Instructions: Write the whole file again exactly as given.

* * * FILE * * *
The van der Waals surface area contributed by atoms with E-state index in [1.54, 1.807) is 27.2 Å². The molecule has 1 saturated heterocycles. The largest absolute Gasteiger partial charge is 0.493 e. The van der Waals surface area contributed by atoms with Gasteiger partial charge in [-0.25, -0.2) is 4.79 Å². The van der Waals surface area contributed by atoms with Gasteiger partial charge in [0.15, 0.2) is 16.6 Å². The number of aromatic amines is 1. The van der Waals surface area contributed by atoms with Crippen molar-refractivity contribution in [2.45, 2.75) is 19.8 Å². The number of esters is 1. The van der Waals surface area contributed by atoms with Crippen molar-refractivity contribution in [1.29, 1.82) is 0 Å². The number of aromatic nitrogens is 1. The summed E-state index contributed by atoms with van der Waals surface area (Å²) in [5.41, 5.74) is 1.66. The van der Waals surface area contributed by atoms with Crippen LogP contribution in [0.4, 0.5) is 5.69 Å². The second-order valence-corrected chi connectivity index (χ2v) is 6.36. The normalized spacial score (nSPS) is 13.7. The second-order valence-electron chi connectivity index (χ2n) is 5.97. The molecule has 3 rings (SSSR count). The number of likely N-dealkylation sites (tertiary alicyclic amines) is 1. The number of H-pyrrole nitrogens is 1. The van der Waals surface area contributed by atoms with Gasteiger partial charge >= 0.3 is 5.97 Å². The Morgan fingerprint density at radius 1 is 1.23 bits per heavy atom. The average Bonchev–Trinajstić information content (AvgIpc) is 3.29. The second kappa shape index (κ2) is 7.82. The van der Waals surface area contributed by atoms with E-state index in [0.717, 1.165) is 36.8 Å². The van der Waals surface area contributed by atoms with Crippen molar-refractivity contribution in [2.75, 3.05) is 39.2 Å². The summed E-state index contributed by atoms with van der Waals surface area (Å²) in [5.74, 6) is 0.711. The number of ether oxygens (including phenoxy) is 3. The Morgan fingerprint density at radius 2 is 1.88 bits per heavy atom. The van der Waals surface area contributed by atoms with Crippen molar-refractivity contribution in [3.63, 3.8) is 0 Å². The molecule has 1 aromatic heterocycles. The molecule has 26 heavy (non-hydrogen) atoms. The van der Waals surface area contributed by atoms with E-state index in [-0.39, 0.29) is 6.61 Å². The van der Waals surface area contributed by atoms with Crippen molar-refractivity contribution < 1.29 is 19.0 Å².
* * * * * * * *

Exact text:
The van der Waals surface area contributed by atoms with E-state index in [1.54, 1.807) is 27.2 Å². The molecule has 1 saturated heterocycles. The largest absolute Gasteiger partial charge is 0.493 e. The van der Waals surface area contributed by atoms with Gasteiger partial charge in [-0.25, -0.2) is 4.79 Å². The van der Waals surface area contributed by atoms with Gasteiger partial charge in [0.15, 0.2) is 16.6 Å². The number of aromatic amines is 1. The van der Waals surface area contributed by atoms with Crippen molar-refractivity contribution in [2.45, 2.75) is 19.8 Å². The number of esters is 1. The van der Waals surface area contributed by atoms with Crippen molar-refractivity contribution in [1.29, 1.82) is 0 Å². The number of aromatic nitrogens is 1. The summed E-state index contributed by atoms with van der Waals surface area (Å²) in [5.41, 5.74) is 1.66. The van der Waals surface area contributed by atoms with Crippen LogP contribution in [0.4, 0.5) is 5.69 Å². The second-order valence-corrected chi connectivity index (χ2v) is 6.36. The normalized spacial score (nSPS) is 13.7. The second-order valence-electron chi connectivity index (χ2n) is 5.97. The molecule has 3 rings (SSSR count). The number of likely N-dealkylation sites (tertiary alicyclic amines) is 1. The number of H-pyrrole nitrogens is 1. The van der Waals surface area contributed by atoms with Gasteiger partial charge >= 0.3 is 5.97 Å². The Morgan fingerprint density at radius 1 is 1.23 bits per heavy atom. The average Bonchev–Trinajstić information content (AvgIpc) is 3.29. The second kappa shape index (κ2) is 7.82. The van der Waals surface area contributed by atoms with E-state index in [0.717, 1.165) is 36.8 Å². The van der Waals surface area contributed by atoms with Crippen molar-refractivity contribution in [2.75, 3.05) is 39.2 Å². The summed E-state index contributed by atoms with van der Waals surface area (Å²) in [5.74, 6) is 0.711. The number of ether oxygens (including phenoxy) is 3. The Morgan fingerprint density at radius 2 is 1.88 bits per heavy atom. The van der Waals surface area contributed by atoms with Crippen molar-refractivity contribution in [3.63, 3.8) is 0 Å². The molecule has 1 aromatic heterocycles. The molecule has 26 heavy (non-hydrogen) atoms. The van der Waals surface area contributed by atoms with E-state index in [-0.39, 0.29) is 6.61 Å². The van der Waals surface area contributed by atoms with Crippen molar-refractivity contribution < 1.29 is 19.0 Å².